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Core Wireless Licensing S.A.R.L. v. Apple Inc.

Reference to “Advantageously” Performing Operation Did Not Mean Claims Covered Non-Performing Designs

Core Wireless Licensing S.A.R.L. v. Apple Inc., (Fed. Cir. Apr. 14, 2017) (O’Malley, BRYSON, Wallach) (E.D. Tex.: Gilstrap) (2 of 5 stars)

Fed Cir affirms noninfringement verdict. Core Wireless’s patent related to means for sending packet data from a handset to the network on a selected channel. The district court did not err in application of its claim construction at JMOL. Properly construed, Core Wireless’s claims required that certain channel selection be by the handset, not the network. The opinion discusses the claim construction evidence in detail, and rejects Core Wireless’s argument that the construction entered by the magistrate judge and district court did not require such channel selection by the handset. “The problem with Core Wireless’s theory is that the entire point of the invention is to enable the mobile station [handset] to make the channel selection decision . . . .” Slip op. at 10. The limitation at issue was a means-plus-function limitation, and the structure identified by the district court worked in this manner (with the handset making the channel selection). The opinion rejects Core Wireless’s contention that such was only a preferred embodiment. A reference in the specification to performing channel selection in the handset “advantageously” did not mean that the claim covered embodiments where channel selection was performed elsewhere. Under this construction, there was sufficient evidence to sustain the jury’s noninfringement verdict.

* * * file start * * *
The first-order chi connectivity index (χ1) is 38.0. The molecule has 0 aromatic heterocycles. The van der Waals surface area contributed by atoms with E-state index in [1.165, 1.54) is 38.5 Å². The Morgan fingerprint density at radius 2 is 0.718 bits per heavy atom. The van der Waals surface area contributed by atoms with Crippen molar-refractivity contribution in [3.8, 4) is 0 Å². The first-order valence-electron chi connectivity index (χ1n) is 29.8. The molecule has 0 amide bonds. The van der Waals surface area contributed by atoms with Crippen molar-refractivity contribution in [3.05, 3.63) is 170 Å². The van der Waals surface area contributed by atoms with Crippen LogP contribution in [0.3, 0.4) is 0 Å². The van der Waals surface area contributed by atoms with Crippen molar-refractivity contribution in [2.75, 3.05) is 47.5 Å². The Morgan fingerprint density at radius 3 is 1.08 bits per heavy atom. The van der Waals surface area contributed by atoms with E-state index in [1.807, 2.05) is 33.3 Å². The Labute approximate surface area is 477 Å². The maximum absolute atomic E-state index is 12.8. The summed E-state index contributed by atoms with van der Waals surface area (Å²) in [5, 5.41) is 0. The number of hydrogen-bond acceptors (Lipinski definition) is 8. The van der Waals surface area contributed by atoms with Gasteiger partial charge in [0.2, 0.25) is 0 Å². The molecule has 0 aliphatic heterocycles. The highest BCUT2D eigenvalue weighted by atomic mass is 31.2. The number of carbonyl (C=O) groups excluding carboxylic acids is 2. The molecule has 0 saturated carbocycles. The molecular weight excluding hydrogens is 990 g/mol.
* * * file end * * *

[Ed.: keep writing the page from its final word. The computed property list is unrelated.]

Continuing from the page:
KEYWORDS: CLAIM CONSTRUCTION; INFRINGEMENT (NO); MEANS PLUS FUNCTION